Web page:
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3. Look for signs of property issues during the inspection

Sometimes clues for potential problems will be obvious before you even call a professional, if you know what you’re looking for.

“A home I recently inspected had one floorboard broken, where someone had stepped on it and fell through to the ground below. Those boards had extensive borer damage, so the floor throughout that entire house needed new boards,” shared Wendy.

“Paint peeling or bubbling could mean there is moisture in the house or rising damp. What is causing that moisture? – Is it a rusty roof? Leaking shower? Poor ventilation? Gutters & downpipes dumping rainwater runoff too close to the house?”

4. Know your market

House flipping isn’t just a creative pursuit, so be sure to know who your target market or demographic is and renovate accordingly.

For example, if you are targeting a young family having a bathtub might be important. Likewise, think about whether you need top-of-the-range appliances or whether mid-range products would do.

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What renovations can add the most value to a property?

When it comes to choosing your renovations, Wendy says it’s important to find a balance between the things that need to be done and those that are going to offer “wow factor”.

“Make sure you know what ‘behind the scenes’ are there lurking to catch you out on your budget,” she said. 

“Examples are homes that need rewiring, restumping, replumbing, asbestos removal, a new roof or have termite damage. These all need to be fixed, but the buyer does not necessarily see them.”

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Wendy’s tips for adding value:

  • Modernise the kitchen/bathroom.
  • Give the place a fresh paint.
  • Replace old carpet/polish floorboards.
  • Update light fixtures.
  • Remove old window furnishings and replace with new blinds, curtains or shutters.
  • Tidy up the backyard – i.e. Replace tired fences, add a deck or outdoor entertainment area, tend the garden.
  • If there’s no car parking space consider adding some.

You might also like: Your guide to a complete home renovation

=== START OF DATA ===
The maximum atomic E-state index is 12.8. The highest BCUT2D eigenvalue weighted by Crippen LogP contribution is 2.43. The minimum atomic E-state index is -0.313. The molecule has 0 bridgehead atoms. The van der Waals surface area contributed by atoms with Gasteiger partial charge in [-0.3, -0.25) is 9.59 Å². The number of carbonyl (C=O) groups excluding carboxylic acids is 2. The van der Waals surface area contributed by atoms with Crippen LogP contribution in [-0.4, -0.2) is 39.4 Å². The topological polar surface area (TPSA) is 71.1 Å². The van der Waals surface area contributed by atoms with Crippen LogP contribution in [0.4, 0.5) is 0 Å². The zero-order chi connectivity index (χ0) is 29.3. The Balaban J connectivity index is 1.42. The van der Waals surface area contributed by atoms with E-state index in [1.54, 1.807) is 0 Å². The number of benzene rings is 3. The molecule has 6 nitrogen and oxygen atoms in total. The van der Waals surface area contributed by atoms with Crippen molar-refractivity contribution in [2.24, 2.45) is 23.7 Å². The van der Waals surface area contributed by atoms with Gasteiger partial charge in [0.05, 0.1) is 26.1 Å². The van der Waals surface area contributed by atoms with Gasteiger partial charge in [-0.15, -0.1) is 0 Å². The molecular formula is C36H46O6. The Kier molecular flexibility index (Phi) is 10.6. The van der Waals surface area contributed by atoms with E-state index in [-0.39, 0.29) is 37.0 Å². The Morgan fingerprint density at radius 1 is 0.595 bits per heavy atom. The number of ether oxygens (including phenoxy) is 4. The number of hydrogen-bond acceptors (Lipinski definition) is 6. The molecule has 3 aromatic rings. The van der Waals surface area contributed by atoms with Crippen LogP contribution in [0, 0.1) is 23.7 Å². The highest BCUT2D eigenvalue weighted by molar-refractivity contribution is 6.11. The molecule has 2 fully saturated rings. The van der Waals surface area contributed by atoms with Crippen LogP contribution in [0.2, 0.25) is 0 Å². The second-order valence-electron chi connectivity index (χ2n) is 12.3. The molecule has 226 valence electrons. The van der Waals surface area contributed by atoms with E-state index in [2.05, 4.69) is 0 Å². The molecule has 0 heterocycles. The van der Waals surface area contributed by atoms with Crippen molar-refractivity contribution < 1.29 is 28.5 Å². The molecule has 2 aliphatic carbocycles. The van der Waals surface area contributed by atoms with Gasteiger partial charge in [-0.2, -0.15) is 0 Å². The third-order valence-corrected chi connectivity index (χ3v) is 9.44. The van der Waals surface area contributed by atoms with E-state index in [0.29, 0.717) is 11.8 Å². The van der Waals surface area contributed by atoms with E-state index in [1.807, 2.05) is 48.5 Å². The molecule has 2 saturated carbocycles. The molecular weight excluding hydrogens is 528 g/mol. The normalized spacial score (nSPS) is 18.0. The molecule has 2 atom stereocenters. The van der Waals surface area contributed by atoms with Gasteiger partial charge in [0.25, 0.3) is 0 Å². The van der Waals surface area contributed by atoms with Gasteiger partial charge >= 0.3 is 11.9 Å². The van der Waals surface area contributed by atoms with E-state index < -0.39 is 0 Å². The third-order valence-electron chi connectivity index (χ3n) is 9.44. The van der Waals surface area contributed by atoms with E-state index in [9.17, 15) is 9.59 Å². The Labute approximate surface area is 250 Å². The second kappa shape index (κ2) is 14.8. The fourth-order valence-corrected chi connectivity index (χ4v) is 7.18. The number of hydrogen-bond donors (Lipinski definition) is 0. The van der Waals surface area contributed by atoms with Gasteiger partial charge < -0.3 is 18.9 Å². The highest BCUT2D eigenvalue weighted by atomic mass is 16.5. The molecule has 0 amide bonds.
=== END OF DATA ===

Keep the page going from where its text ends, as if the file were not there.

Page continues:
Can you borrow to renovate or house flip?

If you’re the right candidate, most banks or lenders are happy to lend for the purpose of investment however, there can be some caveats when taking out additional funds to renovate on top of the property value. Before committing, it’s always best to check with your bank or lender and seek pre-approval.

Usually, investors can borrow up to 95% of the property value when purchasing an investment property. When carrying out renovations with a licensed contract builder this can include additional funds to help finance the flip.

For those carrying out renovations on their own, this can drop down to up to 80-90% of the property plus finance for the renovations, depending on whether it’s major or minor construction.

For those in need of more funds, having a guarantor can also help. With a parent signing on as a guarantor, well-placed investors can usually borrow up to 105% of the property value plus renovation costs.

Want to discuss your borrowing options? Book an appointment with an eChoice Home Loan Consultant to talk through your lending needs.

Does capital gains tax apply?

That depends, are you planning to live in the property? If so, in some cases you might be able to get out of it or be eligible for a discount.

Capital gains tax is an added cost to your annual income tax assessment and applies when you sell a capital asset, such as real estate or shares. It taxes any profit made and is certainly applicable to any successful house flip.

For investment properties owned for less than 12-months, 100% of the capital gains is taxable. On the other hand, if owned for over 12-months, this is reduced to only 50% of the capital gains. For this reason, many house flippers choose to hold-on to properties for at least a year before selling.

However, the Australian Taxation Office (ATO) exempts properties identified as your principal place of residence from capital gains tax, meaning it’s theoretically possible to get out of it – you might just need to tolerate living on a construction site for a little while. Depending on your flip aspirations and lifestyle this may or may not be feasible.

Want to learn more? Talk to an accountant and/or check out our guide: How to calculate capital gains tax

Words by Kathryn Lee

Looking for a home loan to give house flipping a go for yourself? Contact eChoice. With access to 100s of mortgage products from over 25 different lenders, eChoice brokers have the resources to help you with your lending needs. Best of all? We do all the paperwork!